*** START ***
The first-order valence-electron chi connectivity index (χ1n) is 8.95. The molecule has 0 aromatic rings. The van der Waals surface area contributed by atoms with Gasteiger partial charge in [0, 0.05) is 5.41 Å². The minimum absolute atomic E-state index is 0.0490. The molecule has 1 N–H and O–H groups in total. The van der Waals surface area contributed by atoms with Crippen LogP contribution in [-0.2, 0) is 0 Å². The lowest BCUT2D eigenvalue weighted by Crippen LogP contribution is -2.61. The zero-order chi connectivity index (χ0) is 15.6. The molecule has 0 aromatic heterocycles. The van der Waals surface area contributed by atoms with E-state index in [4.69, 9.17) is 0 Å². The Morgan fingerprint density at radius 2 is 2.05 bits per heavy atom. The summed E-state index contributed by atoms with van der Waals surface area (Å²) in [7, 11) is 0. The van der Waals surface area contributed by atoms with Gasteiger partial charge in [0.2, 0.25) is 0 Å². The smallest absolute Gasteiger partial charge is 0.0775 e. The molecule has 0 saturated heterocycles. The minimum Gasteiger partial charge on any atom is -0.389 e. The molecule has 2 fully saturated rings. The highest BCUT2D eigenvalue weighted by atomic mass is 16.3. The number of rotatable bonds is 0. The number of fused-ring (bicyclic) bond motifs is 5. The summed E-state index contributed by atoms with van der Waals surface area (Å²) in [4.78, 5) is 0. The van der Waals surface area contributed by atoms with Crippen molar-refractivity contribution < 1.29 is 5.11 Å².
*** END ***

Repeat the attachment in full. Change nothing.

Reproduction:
The first-order valence-electron chi connectivity index (χ1n) is 8.95. The molecule has 0 aromatic rings. The van der Waals surface area contributed by atoms with Gasteiger partial charge in [0, 0.05) is 5.41 Å². The minimum absolute atomic E-state index is 0.0490. The molecule has 1 N–H and O–H groups in total. The van der Waals surface area contributed by atoms with Crippen LogP contribution in [-0.2, 0) is 0 Å². The lowest BCUT2D eigenvalue weighted by Crippen LogP contribution is -2.61. The zero-order chi connectivity index (χ0) is 15.6. The molecule has 0 aromatic heterocycles. The van der Waals surface area contributed by atoms with E-state index in [4.69, 9.17) is 0 Å². The Morgan fingerprint density at radius 2 is 2.05 bits per heavy atom. The summed E-state index contributed by atoms with van der Waals surface area (Å²) in [7, 11) is 0. The van der Waals surface area contributed by atoms with Gasteiger partial charge in [0.2, 0.25) is 0 Å². The smallest absolute Gasteiger partial charge is 0.0775 e. The molecule has 0 saturated heterocycles. The minimum Gasteiger partial charge on any atom is -0.389 e. The molecule has 2 fully saturated rings. The highest BCUT2D eigenvalue weighted by atomic mass is 16.3. The number of rotatable bonds is 0. The number of fused-ring (bicyclic) bond motifs is 5. The summed E-state index contributed by atoms with van der Waals surface area (Å²) in [4.78, 5) is 0. The van der Waals surface area contributed by atoms with Crippen molar-refractivity contribution < 1.29 is 5.11 Å².